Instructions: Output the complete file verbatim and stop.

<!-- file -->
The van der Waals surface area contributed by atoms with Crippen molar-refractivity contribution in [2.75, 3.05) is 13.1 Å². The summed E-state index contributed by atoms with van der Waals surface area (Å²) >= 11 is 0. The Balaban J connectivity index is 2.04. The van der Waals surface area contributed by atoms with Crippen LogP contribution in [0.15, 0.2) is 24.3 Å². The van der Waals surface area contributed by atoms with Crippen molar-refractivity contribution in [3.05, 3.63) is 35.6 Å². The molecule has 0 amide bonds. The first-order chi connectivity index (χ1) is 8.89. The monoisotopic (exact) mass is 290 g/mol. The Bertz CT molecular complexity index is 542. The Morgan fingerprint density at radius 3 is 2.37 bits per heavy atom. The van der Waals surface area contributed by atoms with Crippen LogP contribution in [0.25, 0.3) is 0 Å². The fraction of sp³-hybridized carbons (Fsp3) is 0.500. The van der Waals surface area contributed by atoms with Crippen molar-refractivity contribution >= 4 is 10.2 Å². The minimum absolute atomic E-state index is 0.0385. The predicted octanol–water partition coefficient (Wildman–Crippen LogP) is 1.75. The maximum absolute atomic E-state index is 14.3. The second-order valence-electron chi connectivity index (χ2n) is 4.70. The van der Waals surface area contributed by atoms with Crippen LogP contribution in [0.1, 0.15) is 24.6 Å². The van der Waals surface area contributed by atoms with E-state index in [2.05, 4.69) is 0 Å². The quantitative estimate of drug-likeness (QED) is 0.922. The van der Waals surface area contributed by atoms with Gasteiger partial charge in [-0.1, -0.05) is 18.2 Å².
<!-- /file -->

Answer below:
The van der Waals surface area contributed by atoms with Crippen molar-refractivity contribution in [2.75, 3.05) is 13.1 Å². The summed E-state index contributed by atoms with van der Waals surface area (Å²) >= 11 is 0. The Balaban J connectivity index is 2.04. The van der Waals surface area contributed by atoms with Crippen LogP contribution in [0.15, 0.2) is 24.3 Å². The van der Waals surface area contributed by atoms with Crippen molar-refractivity contribution in [3.05, 3.63) is 35.6 Å². The molecule has 0 amide bonds. The first-order chi connectivity index (χ1) is 8.89. The monoisotopic (exact) mass is 290 g/mol. The Bertz CT molecular complexity index is 542. The Morgan fingerprint density at radius 3 is 2.37 bits per heavy atom. The van der Waals surface area contributed by atoms with Crippen LogP contribution in [0.25, 0.3) is 0 Å². The fraction of sp³-hybridized carbons (Fsp3) is 0.500. The van der Waals surface area contributed by atoms with Crippen molar-refractivity contribution >= 4 is 10.2 Å². The minimum absolute atomic E-state index is 0.0385. The predicted octanol–water partition coefficient (Wildman–Crippen LogP) is 1.75. The maximum absolute atomic E-state index is 14.3. The second-order valence-electron chi connectivity index (χ2n) is 4.70. The van der Waals surface area contributed by atoms with Crippen LogP contribution in [0.1, 0.15) is 24.6 Å². The van der Waals surface area contributed by atoms with E-state index in [2.05, 4.69) is 0 Å². The quantitative estimate of drug-likeness (QED) is 0.922. The van der Waals surface area contributed by atoms with Gasteiger partial charge in [-0.1, -0.05) is 18.2 Å².